The data is from patch 3.3.3.
Then there is the question of effective tanks. Some of those blue crosses in the bottom left hand corner of the chart are probably not seriously gearing up for very much at all. That will be the subject of the next post, when we will use some of the wonderful data visualization tools in these datamining packages to look much more closely into the dark heart of that big blue blob.
Meanwhile, if you’d like to play around with the data for yourself, here are the data sets I’m using. I’ve got a small set of feral talent builds, a larger set of builds and a large set of character stats. Each data set contains counts of instances and raids, battlegrounds and arenas played so you can filter on the raiders.
NB these data sets have been corrected and updated on 12 July. If you downloaded them before that, apologies for the error, and please download them again:
July 5, 2010
Things may look quiet here but behind the scenes I’ve been working on my project to get up to speed with modern datamining algorithms. The first step has been to assemble some sources of information and some tools for the job.
For a textbook, I’ve chosen Introduction To Data Mining by Tan, Steinbach and Kumar. It provides a good overview of the key algorithms, along with important issues like data quality and consistency. It also introduces the maths in a reasonably gentle way.
Fortunately, while it is important to understand how the algorithms work, it is not necessary to work the maths by hand. There are some first class freeware datamining programs available that do all the heavy lifting, so long as you know how to prepare the data and how to set the parameters of the algorithms so they produce valid results.
Three datamining packages in particular are worth noting:
Weka and RapidMiner are GUI-driven toolsets where R is more command-line oriented. You can download all of these and play around with them at home. They’re not toys, so you need to have some confidence about plowing through the user guides and technical manuals, but they are easy enough to get up and running.
The choice between Weka and RapidMiner is a difficult one. At the moment I’m working with Weka but that is mainly because it was the first one I started experimenting with.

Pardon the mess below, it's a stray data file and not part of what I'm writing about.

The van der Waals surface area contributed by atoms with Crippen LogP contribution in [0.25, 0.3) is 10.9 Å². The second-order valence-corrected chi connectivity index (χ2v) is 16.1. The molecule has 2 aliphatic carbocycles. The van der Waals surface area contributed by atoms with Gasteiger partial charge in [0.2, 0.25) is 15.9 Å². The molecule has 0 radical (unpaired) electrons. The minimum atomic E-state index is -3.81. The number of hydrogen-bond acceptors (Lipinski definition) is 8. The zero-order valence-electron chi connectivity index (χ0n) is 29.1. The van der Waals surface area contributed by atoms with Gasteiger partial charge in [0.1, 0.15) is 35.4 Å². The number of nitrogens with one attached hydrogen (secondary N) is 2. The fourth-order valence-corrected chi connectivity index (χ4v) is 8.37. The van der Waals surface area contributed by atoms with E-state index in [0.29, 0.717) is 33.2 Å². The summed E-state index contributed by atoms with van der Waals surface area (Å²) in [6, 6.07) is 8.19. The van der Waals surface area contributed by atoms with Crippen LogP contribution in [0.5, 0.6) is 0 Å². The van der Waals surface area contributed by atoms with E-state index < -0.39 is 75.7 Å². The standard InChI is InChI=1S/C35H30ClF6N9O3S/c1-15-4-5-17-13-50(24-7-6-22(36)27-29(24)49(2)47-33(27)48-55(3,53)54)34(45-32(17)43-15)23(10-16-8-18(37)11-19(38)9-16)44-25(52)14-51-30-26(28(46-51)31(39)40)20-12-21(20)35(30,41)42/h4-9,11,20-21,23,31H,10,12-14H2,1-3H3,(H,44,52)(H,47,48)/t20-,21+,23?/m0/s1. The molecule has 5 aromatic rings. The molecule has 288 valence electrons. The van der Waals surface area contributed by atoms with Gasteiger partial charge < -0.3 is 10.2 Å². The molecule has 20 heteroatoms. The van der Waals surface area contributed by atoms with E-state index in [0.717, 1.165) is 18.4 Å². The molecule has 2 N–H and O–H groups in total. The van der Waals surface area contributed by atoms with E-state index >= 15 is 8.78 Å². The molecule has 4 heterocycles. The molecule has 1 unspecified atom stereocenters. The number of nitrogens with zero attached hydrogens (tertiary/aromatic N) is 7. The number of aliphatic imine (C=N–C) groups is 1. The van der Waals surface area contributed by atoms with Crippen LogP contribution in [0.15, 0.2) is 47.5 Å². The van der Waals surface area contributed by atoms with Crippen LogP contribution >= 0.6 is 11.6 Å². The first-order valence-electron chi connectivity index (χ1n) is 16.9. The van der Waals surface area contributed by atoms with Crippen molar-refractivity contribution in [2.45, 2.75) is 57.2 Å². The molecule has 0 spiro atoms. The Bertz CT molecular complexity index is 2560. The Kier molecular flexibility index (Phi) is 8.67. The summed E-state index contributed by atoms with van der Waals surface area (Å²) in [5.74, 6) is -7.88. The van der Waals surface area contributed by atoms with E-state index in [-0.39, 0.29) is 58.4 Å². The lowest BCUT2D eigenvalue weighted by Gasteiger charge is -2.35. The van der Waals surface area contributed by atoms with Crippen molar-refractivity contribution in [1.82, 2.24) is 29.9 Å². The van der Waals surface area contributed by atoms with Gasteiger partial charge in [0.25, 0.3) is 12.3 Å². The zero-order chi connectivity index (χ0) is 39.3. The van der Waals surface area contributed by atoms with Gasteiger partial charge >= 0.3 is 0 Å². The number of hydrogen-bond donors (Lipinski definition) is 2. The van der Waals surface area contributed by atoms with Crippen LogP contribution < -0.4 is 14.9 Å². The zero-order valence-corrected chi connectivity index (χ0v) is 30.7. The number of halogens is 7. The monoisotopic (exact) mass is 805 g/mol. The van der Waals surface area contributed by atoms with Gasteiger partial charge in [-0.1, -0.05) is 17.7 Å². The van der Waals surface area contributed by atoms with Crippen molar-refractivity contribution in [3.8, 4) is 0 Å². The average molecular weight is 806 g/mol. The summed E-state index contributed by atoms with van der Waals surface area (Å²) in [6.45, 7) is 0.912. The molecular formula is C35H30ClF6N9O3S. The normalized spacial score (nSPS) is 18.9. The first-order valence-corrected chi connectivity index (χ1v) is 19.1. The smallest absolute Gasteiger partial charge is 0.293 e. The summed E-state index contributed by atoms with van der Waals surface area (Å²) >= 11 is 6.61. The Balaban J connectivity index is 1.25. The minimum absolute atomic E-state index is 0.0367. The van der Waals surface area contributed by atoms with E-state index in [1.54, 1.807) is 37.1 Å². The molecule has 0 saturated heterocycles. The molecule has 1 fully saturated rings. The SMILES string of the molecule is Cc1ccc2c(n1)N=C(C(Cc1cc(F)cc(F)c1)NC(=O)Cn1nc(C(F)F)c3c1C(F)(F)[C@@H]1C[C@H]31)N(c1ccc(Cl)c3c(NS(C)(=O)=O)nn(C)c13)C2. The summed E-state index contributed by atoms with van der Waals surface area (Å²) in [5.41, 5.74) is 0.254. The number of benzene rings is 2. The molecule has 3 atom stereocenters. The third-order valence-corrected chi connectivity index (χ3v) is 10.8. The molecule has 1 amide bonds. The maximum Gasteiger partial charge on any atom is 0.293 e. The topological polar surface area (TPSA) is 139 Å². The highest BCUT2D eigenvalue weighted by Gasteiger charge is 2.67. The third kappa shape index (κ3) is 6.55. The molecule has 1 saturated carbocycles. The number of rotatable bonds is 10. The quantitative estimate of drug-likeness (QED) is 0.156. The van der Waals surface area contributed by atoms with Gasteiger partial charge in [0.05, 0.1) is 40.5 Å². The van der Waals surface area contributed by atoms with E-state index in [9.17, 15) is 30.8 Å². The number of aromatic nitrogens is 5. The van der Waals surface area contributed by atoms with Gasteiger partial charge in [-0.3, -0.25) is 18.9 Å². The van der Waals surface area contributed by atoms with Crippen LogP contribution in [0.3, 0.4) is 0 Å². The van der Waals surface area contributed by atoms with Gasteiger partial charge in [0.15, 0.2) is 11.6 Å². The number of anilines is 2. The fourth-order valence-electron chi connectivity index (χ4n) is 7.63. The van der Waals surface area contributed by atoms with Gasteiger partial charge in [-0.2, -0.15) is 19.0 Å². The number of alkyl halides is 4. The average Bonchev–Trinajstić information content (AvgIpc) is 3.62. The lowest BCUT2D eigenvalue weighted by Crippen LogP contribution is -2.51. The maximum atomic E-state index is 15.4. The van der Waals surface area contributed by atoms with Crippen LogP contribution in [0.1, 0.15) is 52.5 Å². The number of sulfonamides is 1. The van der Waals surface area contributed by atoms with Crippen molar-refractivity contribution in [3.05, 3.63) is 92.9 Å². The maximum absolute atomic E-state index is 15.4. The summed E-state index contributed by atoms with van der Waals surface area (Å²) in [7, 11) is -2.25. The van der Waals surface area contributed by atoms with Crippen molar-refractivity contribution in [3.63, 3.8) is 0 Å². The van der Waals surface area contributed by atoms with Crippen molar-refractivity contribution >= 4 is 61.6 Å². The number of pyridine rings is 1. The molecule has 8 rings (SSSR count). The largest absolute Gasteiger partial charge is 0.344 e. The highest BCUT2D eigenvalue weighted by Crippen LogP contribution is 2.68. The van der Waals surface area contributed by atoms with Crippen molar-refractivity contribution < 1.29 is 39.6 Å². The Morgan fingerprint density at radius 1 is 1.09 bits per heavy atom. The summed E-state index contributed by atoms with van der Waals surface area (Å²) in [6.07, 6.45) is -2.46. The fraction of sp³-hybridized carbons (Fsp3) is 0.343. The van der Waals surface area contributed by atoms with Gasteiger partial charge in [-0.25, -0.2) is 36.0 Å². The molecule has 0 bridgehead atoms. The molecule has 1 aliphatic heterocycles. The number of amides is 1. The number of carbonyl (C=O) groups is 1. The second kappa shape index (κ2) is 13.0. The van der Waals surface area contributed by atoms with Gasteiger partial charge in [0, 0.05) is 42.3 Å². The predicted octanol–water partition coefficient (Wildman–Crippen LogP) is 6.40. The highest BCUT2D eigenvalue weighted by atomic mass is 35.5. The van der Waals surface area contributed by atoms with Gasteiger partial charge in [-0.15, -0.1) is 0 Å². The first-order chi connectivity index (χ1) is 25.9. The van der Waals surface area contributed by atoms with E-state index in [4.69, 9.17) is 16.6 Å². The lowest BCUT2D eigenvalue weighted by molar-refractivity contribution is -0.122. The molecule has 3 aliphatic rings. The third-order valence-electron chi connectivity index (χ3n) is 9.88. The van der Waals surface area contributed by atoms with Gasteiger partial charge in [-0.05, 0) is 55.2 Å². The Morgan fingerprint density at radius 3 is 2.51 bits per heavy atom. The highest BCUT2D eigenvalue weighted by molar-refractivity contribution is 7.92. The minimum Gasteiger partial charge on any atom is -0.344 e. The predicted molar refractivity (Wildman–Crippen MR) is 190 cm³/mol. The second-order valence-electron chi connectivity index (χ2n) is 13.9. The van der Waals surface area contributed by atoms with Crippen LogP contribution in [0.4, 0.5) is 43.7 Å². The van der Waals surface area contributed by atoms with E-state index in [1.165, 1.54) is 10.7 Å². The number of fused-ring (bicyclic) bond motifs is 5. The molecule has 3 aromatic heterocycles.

The other crucial thing to have at hand is some test data. Of course you may want to remind me that I have several GB of WoW-related data right here. But that is not the place to start. The first step is to learn how the tools work and how to use them. For that we need data where we know the expected results – so that when the tool doesn’t produce the right result we know to look again at how we have applied the algorithm.
The data has to be challenging enough to put the algorithms to a test, but not so challenging that we are left wondering whether the wrong answer is due to the complexity of the data or just due to some dumb mistake.
Over at the Expressive Intelligence Studio blog, Chris Lewis posted an interesting report about using a toon’s gear to predict its class. That’s exactly the sort of place we want to start since all sorts of classifying and clustering algorithms could be tested on a data set like that. The other idea that occurred to me is to use talent builds to predict the spec of the toon. Of course you can do that in a very simple way by just adding up the points spent in each of the three trees: a paladin that has most points in the holy tree is a holy paladin.
Where the problem becomes interesting is with those classes where there is a tendency to spread talent points across more than one tree. I’m thinking mainly of mages and warlocks but any class where the three trees don’t map straight onto the tank/healz/dps holy trinity should see some points spread across multiple trees. Can datamining algorithms handle “fuzzy” data like that?
To make this discussion more concrete, let’s have a quick look at that very question. We can fire up Weka and feed in a sample of level 80 paladin talent builds. To keep it simple, I’m using a toy data set of only 150 paladins with 50 from each of the 3 trees. We can run a basic k-means clustering algorithm over the data, which we hope should produce 3 clusters: one each for the holy, protection and retribution trees. And voilà…
That works because holy paladins don’t spend many points in protection or retribution talents. But for mages, where there is a significant tendency to spend points in more than one tree we get this:
Now the algorithm is flummoxed – putting arcane and frost mages in the same cluster and splitting fire mages into two clusters. So we have a simple data set that is also challenging enough to put these tools to a bit of a test.
I’ve also made a third data set using priest builds. Priests have more talent points invested across the trees than paladins but fewer than mages. Clustering this data set is left as an exercise for the reader…
No, seriously… Anybody who’d like to experiment with these data sets can download them from the links here. They’re in a standard .arff format (really just an annotated csv file) that Weka and RapidMiner both know how to load. Note that I’ve used a “.pdf” extension since WordPress will not allow me to upload arbitrary file types. But if you open them in a text editor you’ll see they are just csv data. Rename the extension to “.arff” and they’re ready to go.
I’ll have a lot more to say about these little data sets in the next few posts.